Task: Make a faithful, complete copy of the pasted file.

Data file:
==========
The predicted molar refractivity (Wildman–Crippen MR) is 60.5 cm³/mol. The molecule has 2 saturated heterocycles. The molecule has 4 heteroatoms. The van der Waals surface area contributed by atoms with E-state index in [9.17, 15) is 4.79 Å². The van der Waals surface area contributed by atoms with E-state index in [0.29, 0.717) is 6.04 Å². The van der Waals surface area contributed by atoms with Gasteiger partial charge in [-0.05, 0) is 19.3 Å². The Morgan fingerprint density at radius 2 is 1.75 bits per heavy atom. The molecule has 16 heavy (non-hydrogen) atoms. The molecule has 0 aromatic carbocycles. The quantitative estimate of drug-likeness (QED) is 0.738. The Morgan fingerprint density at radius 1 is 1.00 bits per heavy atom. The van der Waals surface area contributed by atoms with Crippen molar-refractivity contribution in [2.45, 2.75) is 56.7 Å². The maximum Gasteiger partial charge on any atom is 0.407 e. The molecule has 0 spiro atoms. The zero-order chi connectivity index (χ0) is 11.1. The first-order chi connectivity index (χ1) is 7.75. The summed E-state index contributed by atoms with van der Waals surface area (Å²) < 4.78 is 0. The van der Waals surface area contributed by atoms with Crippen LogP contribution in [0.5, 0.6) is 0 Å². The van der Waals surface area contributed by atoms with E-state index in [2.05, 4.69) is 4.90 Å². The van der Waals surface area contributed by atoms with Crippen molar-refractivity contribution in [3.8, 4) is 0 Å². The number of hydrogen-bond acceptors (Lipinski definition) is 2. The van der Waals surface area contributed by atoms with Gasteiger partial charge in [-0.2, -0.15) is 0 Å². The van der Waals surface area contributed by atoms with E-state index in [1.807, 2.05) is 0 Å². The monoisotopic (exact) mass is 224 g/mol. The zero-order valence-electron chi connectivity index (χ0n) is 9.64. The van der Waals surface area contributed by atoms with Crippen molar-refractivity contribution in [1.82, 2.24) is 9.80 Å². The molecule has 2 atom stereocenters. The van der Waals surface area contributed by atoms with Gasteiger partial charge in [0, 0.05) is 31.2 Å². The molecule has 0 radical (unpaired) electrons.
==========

The predicted molar refractivity (Wildman–Crippen MR) is 60.5 cm³/mol. The molecule has 2 saturated heterocycles. The molecule has 4 heteroatoms. The van der Waals surface area contributed by atoms with E-state index in [9.17, 15) is 4.79 Å². The van der Waals surface area contributed by atoms with E-state index in [0.29, 0.717) is 6.04 Å². The van der Waals surface area contributed by atoms with Gasteiger partial charge in [-0.05, 0) is 19.3 Å². The Morgan fingerprint density at radius 2 is 1.75 bits per heavy atom. The molecule has 16 heavy (non-hydrogen) atoms. The molecule has 0 aromatic carbocycles. The quantitative estimate of drug-likeness (QED) is 0.738. The Morgan fingerprint density at radius 1 is 1.00 bits per heavy atom. The van der Waals surface area contributed by atoms with Crippen molar-refractivity contribution in [2.45, 2.75) is 56.7 Å². The maximum Gasteiger partial charge on any atom is 0.407 e. The molecule has 0 spiro atoms. The zero-order chi connectivity index (χ0) is 11.1. The first-order chi connectivity index (χ1) is 7.75. The summed E-state index contributed by atoms with van der Waals surface area (Å²) < 4.78 is 0. The van der Waals surface area contributed by atoms with Crippen LogP contribution in [0.5, 0.6) is 0 Å². The van der Waals surface area contributed by atoms with E-state index in [2.05, 4.69) is 4.90 Å². The van der Waals surface area contributed by atoms with Crippen molar-refractivity contribution in [3.8, 4) is 0 Å². The number of hydrogen-bond acceptors (Lipinski definition) is 2. The van der Waals surface area contributed by atoms with Gasteiger partial charge in [-0.2, -0.15) is 0 Å². The van der Waals surface area contributed by atoms with E-state index in [1.807, 2.05) is 0 Å². The monoisotopic (exact) mass is 224 g/mol. The zero-order valence-electron chi connectivity index (χ0n) is 9.64. The van der Waals surface area contributed by atoms with Crippen molar-refractivity contribution in [1.82, 2.24) is 9.80 Å². The molecule has 2 atom stereocenters. The van der Waals surface area contributed by atoms with Gasteiger partial charge in [0, 0.05) is 31.2 Å². The molecule has 0 radical (unpaired) electrons.